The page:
The segregation ratio (resistant:susceptible) of 3:1 in the F2 and the good fit to the expected (homozygote:heterozygote) ratio in the F2:3 families derived from F2 plants (Table II) indicate that resistance of AB 136 to race 89 is controlled by a single dominant gene. This gene was identified in cultivar Catrachita, a breeding line derived from AB 136 and named Co-6 (Young and Kelly, 1996b). Similar results were reported in previous work using the same resistance source (Vidigal, 1994; Alzate-Marin et al., 1999a).

Identification of RAPD markers

Co-6 has proven to be effective against a large number of Latin American isolates of C. lindemuthianum and it is an important resistance source used by breeding programs in Central America (Pastor-Corrales, 1985, 1992; Young and Kelly, 1996b; Rava et al., 1994). Young and Kelly (1997) identified two RAPD markers linked to, and flanking, the Co-6 locus in cultivar Catrachita: marker OPAH1780 is linked in coupling-phase at 12.3 cM of the gene and marker OPAK20890 is linked in repulsion phase at 7.1 cM of the gene. The band produced by OPAH1780 is polymorphic between Rudá and AB 136, but in co-segregation analyses in the F2 population it mapped at 23.7 cM of Co-6 (Table III, Figure 1).




We previously identified another marker (OPZ04560) tightly linked in coupling to Co-6 (Alzate-Marin et al., 1999a). Using this marker it was possible to confirm that a single gene or a complex locus of tightly linked resistance genes present in cultivar AB 136 confers resistance to C. lindemuthianum pathotypes 73, 81, 89, and 64. The OPZ04560 marker could be used in a marker-assisted breeding program to pyramid different resistance genes using cultivar AB 136 as a source for anthracnose resistance. In the case of the cross between cultivars Rudá and AB 136, however, OPZ04560 was not polymorphic between the progenitors. For this reason it cannot be used in our breeding program aimed at the development of Rudá-derived bean varieties resistant to anthracnose.

One RAPD marker (OPAZ20940) was identified in the F2 plants inoculated with race 89. This marker, a 940-bp DNA band, is linked in coupling phase to the resistance gene (Co-6) (Figure 2). Co-segregation analyses in the F2 population revealed that marker OPAZ20940 was located 7.1 cM from the resistance gene (Table III). The presence of this marker in cultivar Catrachita (Figure 3) strongly supports the idea that the gene studied in this work is the same (Co-6) as that reported by Young and Kelly (1996b).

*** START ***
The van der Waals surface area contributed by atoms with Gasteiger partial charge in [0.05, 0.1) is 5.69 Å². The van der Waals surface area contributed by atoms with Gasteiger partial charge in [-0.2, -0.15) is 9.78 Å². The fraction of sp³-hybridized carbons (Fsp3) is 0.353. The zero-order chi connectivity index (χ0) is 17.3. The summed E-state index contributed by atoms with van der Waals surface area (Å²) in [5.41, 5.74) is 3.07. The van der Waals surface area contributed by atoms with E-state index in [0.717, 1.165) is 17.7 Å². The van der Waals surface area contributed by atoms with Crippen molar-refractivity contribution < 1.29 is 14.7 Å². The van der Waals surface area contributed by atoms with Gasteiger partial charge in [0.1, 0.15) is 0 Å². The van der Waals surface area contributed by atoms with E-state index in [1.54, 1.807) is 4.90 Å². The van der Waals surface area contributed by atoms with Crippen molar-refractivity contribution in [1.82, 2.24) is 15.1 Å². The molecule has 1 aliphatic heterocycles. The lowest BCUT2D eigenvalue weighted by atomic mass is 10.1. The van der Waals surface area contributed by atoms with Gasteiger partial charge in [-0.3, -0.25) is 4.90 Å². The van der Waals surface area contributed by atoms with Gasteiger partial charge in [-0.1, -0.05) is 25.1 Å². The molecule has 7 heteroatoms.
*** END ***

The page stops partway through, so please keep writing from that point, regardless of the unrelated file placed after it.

To determine if the other 11 differential cultivars carry the molecular marker OPAZ20 linked to the Co-6 gene in cultivar AB 136, the DNA of these cultivars was extracted and amplified with the appropriate primers. Only differential cultivar AB 136 possessed the band OPAZ20940. The allelism studies conducted so far do not indicate the presence of alternative alleles for Co-6 in other differential cultivars for anthracnose (Young and Kelly, 1996b).

Marker OPAZ20940 is being used to facilitate the development of Rudá-derived isolines containing the gene Co-6 (Alzate-Marin et al., 1999b), as well as to pyramid different resistance genes in common bean varieties as part of our breeding program toward the creation of commercial cultivars with long-lasting resistance to anthracnose.



Research supported by grants from FAPEMIG (Brazilian Government). A. Alzate-Marin was the recipient of a post-doctoral fellowship from FAPEMIG and H. Menarim a fellowship from CNPq.




A antracnose do feijoeiro, causada por Colletotrichum lindemuthianum, é uma doença que ocasiona severas perdas, estando amplamente distribuída no Brasil. Trabalhos anteriores têm demonstrado que o cultivar AB 136, possuidor do gene Co-6, é uma importante fonte de resistência à antracnose no Brasil, uma vez que todos os patótipos identificados no país até o momento são incompatíveis com esse cultivar. O objetivo deste trabalho foi identificar um marcador RAPD ligado ao gene de resistência Co-6 presente no cultivar AB 136. Para este fim, foi utilizada uma população do cruzamento entre o progenitor Rudá, suscetível à raça 89 de C. lindemuthianum, e o cultivar AB 136. Nas populações F2 e F3 deste cruzamento observou-se uma segregação de 3 plantas resistentes para 1 suscetível, e 1 planta homozigota para 2 heterozigotas, respectivamente, sugerindo que a resistência é determinada pela ação de um único gene. Na população F2, foi identificado um marcador, de aproximadamente 940 pb (OPAZ20), ligado em fase de acoplamento a 7,1 cM do gene Co-6. Este marcador está sendo utilizado em nosso programa de melhoramento para desenvolver cultivares de feijoeiro derivados de Rudá resistentes à antracnose e adaptados ao Brasil Central.



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(Received December 14, 1999)